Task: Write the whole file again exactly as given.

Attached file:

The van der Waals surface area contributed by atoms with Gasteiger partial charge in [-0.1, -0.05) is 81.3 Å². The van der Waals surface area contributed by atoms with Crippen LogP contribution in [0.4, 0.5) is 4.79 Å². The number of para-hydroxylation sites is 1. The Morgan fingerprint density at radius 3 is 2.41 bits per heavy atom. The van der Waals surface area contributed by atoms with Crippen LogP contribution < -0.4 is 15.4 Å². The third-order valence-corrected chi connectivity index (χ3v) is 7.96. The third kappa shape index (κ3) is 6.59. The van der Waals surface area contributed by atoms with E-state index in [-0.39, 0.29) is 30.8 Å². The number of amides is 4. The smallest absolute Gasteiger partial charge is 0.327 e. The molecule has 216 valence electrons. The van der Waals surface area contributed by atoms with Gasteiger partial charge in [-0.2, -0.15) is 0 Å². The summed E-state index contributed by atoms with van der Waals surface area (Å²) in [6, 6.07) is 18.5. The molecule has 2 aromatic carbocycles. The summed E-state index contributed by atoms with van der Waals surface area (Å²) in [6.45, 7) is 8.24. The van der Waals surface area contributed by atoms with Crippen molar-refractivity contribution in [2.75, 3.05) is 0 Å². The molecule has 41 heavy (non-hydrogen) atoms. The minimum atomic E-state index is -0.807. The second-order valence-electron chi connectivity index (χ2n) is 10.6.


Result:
The van der Waals surface area contributed by atoms with Gasteiger partial charge in [-0.1, -0.05) is 81.3 Å². The van der Waals surface area contributed by atoms with Crippen LogP contribution in [0.4, 0.5) is 4.79 Å². The number of para-hydroxylation sites is 1. The Morgan fingerprint density at radius 3 is 2.41 bits per heavy atom. The van der Waals surface area contributed by atoms with Crippen LogP contribution < -0.4 is 15.4 Å². The third-order valence-corrected chi connectivity index (χ3v) is 7.96. The third kappa shape index (κ3) is 6.59. The van der Waals surface area contributed by atoms with E-state index in [-0.39, 0.29) is 30.8 Å². The number of amides is 4. The smallest absolute Gasteiger partial charge is 0.327 e. The molecule has 216 valence electrons. The van der Waals surface area contributed by atoms with Gasteiger partial charge in [-0.2, -0.15) is 0 Å². The summed E-state index contributed by atoms with van der Waals surface area (Å²) in [6, 6.07) is 18.5. The molecule has 2 aromatic carbocycles. The summed E-state index contributed by atoms with van der Waals surface area (Å²) in [6.45, 7) is 8.24. The van der Waals surface area contributed by atoms with Crippen molar-refractivity contribution in [2.75, 3.05) is 0 Å². The molecule has 41 heavy (non-hydrogen) atoms. The minimum atomic E-state index is -0.807. The second-order valence-electron chi connectivity index (χ2n) is 10.6.